Eight new state houses will be built in Rotorua by June and while that's been called a good starting point, there is still much more to be done, say locals.

The eight dwellings are some of the 155 new state houses to be built in 15 regional centres by the middle of this year, Housing and Urban Development Minister Phil Twyford announced in Rotorua yesterday.

The houses are in addition to the 117 state houses for Rotorua announced by the Government last April.

The new homes will mostly consist of one and two-bedroom properties and will cater to those most in need of state housing.

There will be two homes on Gem St, three between Kokako St and Old Quarry Rd and three on Gordon Rd.

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Housing New Zealand will construct the new houses on vacant land and larger properties to better utilise its landholdings.

Housing New Zealand deputy chief executive Greg Groufsky said the homes would help meet the increasing demand for state housing in Rotorua.

"More people and families are in need of a home, and we're responding to this need so that people have a warm and dry house before winter sets in.

"The eight new houses will add to the 647 properties we have in the region. We know more houses need to be built, so we're increasing the pace and supply of state housing across New Zealand.

"By adding extra homes to some of our existing properties we're being more efficient with our land. This also means that we're able to increase our housing stock more quickly and get people into new homes."

Twyford said this was the first step in building more new homes to help those most in need in the regions.

"In total, it will build more than 270 bedrooms for individuals or families in the areas where they are needed most."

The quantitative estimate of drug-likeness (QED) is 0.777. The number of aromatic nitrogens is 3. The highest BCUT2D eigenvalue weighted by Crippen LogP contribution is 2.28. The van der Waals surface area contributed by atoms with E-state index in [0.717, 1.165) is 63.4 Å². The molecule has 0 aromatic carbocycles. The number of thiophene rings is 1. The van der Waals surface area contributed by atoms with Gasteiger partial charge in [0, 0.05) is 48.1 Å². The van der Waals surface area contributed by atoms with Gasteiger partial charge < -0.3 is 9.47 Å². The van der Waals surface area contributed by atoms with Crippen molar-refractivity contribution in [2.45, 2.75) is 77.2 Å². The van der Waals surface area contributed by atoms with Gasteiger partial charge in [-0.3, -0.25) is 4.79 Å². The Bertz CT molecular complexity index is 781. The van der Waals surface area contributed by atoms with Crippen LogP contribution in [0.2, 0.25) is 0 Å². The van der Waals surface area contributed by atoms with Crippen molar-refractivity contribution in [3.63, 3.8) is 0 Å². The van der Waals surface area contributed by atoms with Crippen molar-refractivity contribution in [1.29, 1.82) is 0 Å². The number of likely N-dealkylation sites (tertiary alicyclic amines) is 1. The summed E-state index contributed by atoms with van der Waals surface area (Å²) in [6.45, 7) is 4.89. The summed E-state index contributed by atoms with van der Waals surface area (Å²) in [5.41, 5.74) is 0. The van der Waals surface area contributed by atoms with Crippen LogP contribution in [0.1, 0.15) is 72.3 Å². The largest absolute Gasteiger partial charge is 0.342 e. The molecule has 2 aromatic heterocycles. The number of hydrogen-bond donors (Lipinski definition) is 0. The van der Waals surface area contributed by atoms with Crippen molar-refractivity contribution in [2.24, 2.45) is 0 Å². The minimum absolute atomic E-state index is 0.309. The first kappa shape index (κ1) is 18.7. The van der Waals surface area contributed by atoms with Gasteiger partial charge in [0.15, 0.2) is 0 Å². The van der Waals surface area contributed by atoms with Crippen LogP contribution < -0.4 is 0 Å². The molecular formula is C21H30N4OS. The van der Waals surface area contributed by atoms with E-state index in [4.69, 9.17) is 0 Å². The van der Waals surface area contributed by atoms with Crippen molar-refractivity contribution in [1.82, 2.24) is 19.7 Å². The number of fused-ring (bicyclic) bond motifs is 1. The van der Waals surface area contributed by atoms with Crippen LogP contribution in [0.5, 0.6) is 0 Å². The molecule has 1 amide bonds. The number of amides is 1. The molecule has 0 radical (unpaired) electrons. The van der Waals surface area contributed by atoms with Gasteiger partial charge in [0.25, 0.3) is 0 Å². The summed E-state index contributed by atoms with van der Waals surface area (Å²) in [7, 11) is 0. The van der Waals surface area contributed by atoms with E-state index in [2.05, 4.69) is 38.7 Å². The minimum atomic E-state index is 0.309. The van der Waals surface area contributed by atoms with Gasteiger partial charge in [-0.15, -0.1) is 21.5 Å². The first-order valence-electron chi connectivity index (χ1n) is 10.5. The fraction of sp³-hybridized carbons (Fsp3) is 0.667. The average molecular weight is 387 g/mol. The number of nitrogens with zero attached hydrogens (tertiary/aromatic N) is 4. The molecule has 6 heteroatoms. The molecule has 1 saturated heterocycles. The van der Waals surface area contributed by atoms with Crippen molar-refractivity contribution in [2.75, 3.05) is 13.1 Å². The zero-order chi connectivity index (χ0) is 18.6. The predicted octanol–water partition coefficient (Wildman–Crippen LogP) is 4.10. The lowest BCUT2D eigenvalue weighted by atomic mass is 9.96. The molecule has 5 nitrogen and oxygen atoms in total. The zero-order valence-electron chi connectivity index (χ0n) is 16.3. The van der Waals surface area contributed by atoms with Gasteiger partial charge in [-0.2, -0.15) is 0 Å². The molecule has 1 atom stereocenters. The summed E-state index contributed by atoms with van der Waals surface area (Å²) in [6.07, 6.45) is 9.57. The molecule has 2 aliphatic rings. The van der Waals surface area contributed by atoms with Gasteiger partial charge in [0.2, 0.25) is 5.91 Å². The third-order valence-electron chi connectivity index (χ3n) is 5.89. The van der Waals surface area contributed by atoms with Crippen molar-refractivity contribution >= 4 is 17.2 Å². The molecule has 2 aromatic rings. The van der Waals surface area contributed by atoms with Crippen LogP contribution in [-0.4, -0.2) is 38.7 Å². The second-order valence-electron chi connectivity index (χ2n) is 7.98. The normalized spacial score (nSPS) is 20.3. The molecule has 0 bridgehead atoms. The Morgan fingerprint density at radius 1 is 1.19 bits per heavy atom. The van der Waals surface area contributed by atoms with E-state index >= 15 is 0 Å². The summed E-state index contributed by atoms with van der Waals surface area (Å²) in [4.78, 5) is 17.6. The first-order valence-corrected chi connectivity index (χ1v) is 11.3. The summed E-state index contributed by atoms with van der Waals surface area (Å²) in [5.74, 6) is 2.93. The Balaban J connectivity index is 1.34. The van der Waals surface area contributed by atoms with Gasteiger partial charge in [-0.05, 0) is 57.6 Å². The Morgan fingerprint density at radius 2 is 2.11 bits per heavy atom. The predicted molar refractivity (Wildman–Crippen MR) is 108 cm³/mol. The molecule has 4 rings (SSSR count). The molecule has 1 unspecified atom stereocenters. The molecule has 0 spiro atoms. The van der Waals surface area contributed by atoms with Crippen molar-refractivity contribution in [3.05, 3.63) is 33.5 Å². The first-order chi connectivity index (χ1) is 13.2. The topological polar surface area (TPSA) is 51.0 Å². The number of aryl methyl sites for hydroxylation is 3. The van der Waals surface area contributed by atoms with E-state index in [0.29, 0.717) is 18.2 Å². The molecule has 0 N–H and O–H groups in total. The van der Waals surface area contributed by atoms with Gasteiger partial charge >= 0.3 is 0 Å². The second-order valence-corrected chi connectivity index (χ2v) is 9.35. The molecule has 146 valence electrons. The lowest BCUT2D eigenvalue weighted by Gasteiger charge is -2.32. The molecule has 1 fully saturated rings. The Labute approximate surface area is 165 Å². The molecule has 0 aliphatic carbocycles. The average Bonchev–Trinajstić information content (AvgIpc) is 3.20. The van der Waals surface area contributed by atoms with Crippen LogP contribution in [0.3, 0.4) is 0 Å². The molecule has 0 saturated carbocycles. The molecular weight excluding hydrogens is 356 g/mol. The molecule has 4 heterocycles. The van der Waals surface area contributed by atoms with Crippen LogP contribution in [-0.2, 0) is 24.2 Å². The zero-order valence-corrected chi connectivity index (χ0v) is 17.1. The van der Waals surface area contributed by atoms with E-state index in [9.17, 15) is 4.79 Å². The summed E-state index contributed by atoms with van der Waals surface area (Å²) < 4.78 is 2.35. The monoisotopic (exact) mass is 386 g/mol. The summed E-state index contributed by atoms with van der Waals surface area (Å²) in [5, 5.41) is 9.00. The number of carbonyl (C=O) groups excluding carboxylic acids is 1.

Twyford said work would begin on the houses this month.

"These homes will be low-maintenance, fully insulated, and have carpets, curtains and double glazing.

"It's expected that people will start moving in from mid-2018."

Twyford said this was the largest building initiative Housing NZ had undertaken outside the main centres in decades.

"If we want to reduce homelessness, we must build more state houses.

"If more state houses had been built in the past decade, we would not have the levels of homelessness we do today."

The development was welcomed by Rotorua Mayor Steve Chadwick, who said housing was a priority for the district.

"Rotorua is now officially a medium growth area with a growing population and there's no doubt we need more housing."

She said some people in the community were desperate to find a property.

There are currently 141 households in Rotorua on the waiting list for a state home.

When the Ministry of Social Development took over the register in June 2014 there were 40.

"I receive regular pleas for help from people looking for homes and this is a good start in terms of catering to those in urgent need.

"I'm pleased our district has been included in this initial state housing work by the new Government."

Marjorie Wilbore has lived in state housing for the past 39 years. A new home will be built in her backyard.

"My opinion is that there's so many people on the streets, so many who are homeless and that need somewhere to live, it's sad to see.

"Where they are currently staying, whether that's under a bridge or in their car, that's an awful position to be in.

"If this is going to help people, then I am all for it."

Waiariki MP Tamati Coffey said housing was one of the issues that came up "time and time again" while he was on the campaign trail.

"Anything that helps to increase the housing stock here in Rotorua is a good thing.

"As a kid I was brought up in a state house, so I get a little kick from projects like this."

Rotorua MP Todd McClay said it was important for the Government to prioritise places like Rotorua which is a growing city.

"We recognised last year that housing was an issue, we announced funding for 117 new houses and signed the housing accord.

"This is only the tip of the iceberg. The two Rotorua-based MPs who are now in government, who were highly vocal about housing, now have to fight and prioritise Rotorua.

"The community will judge whether eight houses is our fair share."

Salvation Army Rotorua lieutenant Kylie Overbye said the eight houses were a great start.

"We are grateful to have additional housing coming to Rotorua as further investment into housing is required.

"We would like to see more social and affordable housing."

Tiny Deane, who works with local families in need, agreed with McClay the eight houses could only be seen as a starting point.

"I reckon it's great news, but we still need hundreds of houses."